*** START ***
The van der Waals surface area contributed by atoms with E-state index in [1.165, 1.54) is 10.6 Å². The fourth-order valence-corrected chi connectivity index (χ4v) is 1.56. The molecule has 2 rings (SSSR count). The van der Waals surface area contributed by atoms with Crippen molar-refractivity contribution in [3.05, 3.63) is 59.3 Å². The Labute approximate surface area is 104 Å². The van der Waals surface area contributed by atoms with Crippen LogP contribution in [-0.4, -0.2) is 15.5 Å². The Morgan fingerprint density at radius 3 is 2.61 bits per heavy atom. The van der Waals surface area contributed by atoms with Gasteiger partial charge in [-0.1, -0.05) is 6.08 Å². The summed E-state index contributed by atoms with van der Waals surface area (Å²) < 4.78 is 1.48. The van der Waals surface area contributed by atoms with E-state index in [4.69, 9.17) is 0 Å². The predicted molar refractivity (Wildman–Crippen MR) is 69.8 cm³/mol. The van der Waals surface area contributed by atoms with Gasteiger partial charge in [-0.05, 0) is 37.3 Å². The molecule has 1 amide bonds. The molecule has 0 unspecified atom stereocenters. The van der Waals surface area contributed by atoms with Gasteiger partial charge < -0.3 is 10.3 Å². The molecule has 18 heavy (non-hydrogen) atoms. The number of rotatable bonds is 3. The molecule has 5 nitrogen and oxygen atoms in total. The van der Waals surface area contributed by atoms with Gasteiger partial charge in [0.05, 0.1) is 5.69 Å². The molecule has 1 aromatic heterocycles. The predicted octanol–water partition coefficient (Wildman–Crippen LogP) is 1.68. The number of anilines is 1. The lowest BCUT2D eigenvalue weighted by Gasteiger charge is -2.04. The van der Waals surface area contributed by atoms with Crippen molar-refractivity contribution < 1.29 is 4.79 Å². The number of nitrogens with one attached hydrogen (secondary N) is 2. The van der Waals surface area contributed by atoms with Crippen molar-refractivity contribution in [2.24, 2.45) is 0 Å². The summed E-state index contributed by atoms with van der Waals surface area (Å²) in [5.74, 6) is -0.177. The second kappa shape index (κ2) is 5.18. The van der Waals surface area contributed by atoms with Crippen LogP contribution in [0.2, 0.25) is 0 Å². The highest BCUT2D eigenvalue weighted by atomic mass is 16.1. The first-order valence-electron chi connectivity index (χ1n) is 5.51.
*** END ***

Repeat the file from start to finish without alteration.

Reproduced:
The van der Waals surface area contributed by atoms with E-state index in [1.165, 1.54) is 10.6 Å². The fourth-order valence-corrected chi connectivity index (χ4v) is 1.56. The molecule has 2 rings (SSSR count). The van der Waals surface area contributed by atoms with Crippen molar-refractivity contribution in [3.05, 3.63) is 59.3 Å². The Labute approximate surface area is 104 Å². The van der Waals surface area contributed by atoms with Crippen LogP contribution in [-0.4, -0.2) is 15.5 Å². The Morgan fingerprint density at radius 3 is 2.61 bits per heavy atom. The van der Waals surface area contributed by atoms with Gasteiger partial charge in [-0.1, -0.05) is 6.08 Å². The summed E-state index contributed by atoms with van der Waals surface area (Å²) < 4.78 is 1.48. The van der Waals surface area contributed by atoms with E-state index in [4.69, 9.17) is 0 Å². The predicted molar refractivity (Wildman–Crippen MR) is 69.8 cm³/mol. The van der Waals surface area contributed by atoms with Gasteiger partial charge in [-0.05, 0) is 37.3 Å². The molecule has 1 amide bonds. The molecule has 0 unspecified atom stereocenters. The van der Waals surface area contributed by atoms with Gasteiger partial charge < -0.3 is 10.3 Å². The molecule has 18 heavy (non-hydrogen) atoms. The number of rotatable bonds is 3. The molecule has 5 nitrogen and oxygen atoms in total. The van der Waals surface area contributed by atoms with Gasteiger partial charge in [0.05, 0.1) is 5.69 Å². The molecule has 1 aromatic heterocycles. The predicted octanol–water partition coefficient (Wildman–Crippen LogP) is 1.68. The number of anilines is 1. The lowest BCUT2D eigenvalue weighted by Gasteiger charge is -2.04. The van der Waals surface area contributed by atoms with Crippen molar-refractivity contribution < 1.29 is 4.79 Å². The number of nitrogens with one attached hydrogen (secondary N) is 2. The van der Waals surface area contributed by atoms with Crippen molar-refractivity contribution in [2.24, 2.45) is 0 Å². The summed E-state index contributed by atoms with van der Waals surface area (Å²) in [5.74, 6) is -0.177. The second kappa shape index (κ2) is 5.18. The van der Waals surface area contributed by atoms with Crippen LogP contribution in [0.2, 0.25) is 0 Å². The highest BCUT2D eigenvalue weighted by atomic mass is 16.1. The first-order valence-electron chi connectivity index (χ1n) is 5.51.